Grant Behrendorff, electrical engineer and director of Evolve Energy in Cairns, was a member of the team which developed and built a high quality model for electrifying remote Indian villages using solar power.
The Bushlight India project, managed by Alice Springs based engineering firm CAT Projects, has received the highest honour in the engineering profession in Australia, the Engineers Australia Sir William Hudson Engineering Excellence award.
The project was a $2 million Australian Government funded initiative. The model was unique in India for its service philosophy of providing an agreed, assured amount of energy available all day and all night to all consumers, and was based on more than 10 years of experience working in remote Aboriginal communities in Australia
Mr Behrendorff was engaged by CAT Projects to develop and lead the Bushlight India project and was project director for the two years. He is also an independent director on CAT Projects’s board.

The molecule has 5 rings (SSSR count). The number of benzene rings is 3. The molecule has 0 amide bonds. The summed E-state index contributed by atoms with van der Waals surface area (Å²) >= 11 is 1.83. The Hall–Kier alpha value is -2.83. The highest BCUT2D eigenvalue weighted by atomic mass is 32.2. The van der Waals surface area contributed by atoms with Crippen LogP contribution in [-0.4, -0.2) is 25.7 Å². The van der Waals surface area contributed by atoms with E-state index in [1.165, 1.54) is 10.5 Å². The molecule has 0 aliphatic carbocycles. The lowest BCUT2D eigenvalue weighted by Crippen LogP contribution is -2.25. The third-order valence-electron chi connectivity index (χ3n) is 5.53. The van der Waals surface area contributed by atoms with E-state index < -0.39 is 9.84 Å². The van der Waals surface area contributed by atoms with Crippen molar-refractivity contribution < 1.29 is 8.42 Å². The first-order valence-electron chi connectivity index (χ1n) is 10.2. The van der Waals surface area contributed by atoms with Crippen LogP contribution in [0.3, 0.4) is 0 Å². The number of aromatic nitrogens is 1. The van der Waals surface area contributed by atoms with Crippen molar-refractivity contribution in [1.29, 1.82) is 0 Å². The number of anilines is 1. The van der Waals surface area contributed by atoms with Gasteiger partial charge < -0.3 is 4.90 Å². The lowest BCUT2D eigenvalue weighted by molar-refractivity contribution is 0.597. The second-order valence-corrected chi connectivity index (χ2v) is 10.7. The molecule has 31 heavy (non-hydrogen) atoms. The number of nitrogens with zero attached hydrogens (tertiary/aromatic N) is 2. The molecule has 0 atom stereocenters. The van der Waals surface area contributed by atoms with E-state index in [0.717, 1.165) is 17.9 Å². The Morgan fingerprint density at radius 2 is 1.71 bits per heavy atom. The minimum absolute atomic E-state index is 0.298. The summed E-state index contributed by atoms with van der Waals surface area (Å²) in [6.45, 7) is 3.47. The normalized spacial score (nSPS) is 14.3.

He said the project had led to CAT applying for funding from the Asian Development Bank and the World Bank to expand the solar power systems to other parts of India. “We’ve got quite a good chance of obtaining the funding,” Mr Behrendorff said.
He said the aim was to provide electricity to 1000 villages in India but they might have to lower their sights and gradually build up over the next few years. Mr Behrendorff said he hoped initial funding might be approved in the next six months with an estimate of up to $20 million as the project developed.
He said the Bushlight India project was able to successfully develop and demonstrate an approach to powering rural areas that had the potential to benefit millions of people, both in India and other developing countries all over the world.
A crucial outcome of the project was the construction and commissioning of two centralised solar power stations in remote villages in the states of West Bengal and Orissa of about 100 houses and a further 15 small shops and community buildings for about 500 people.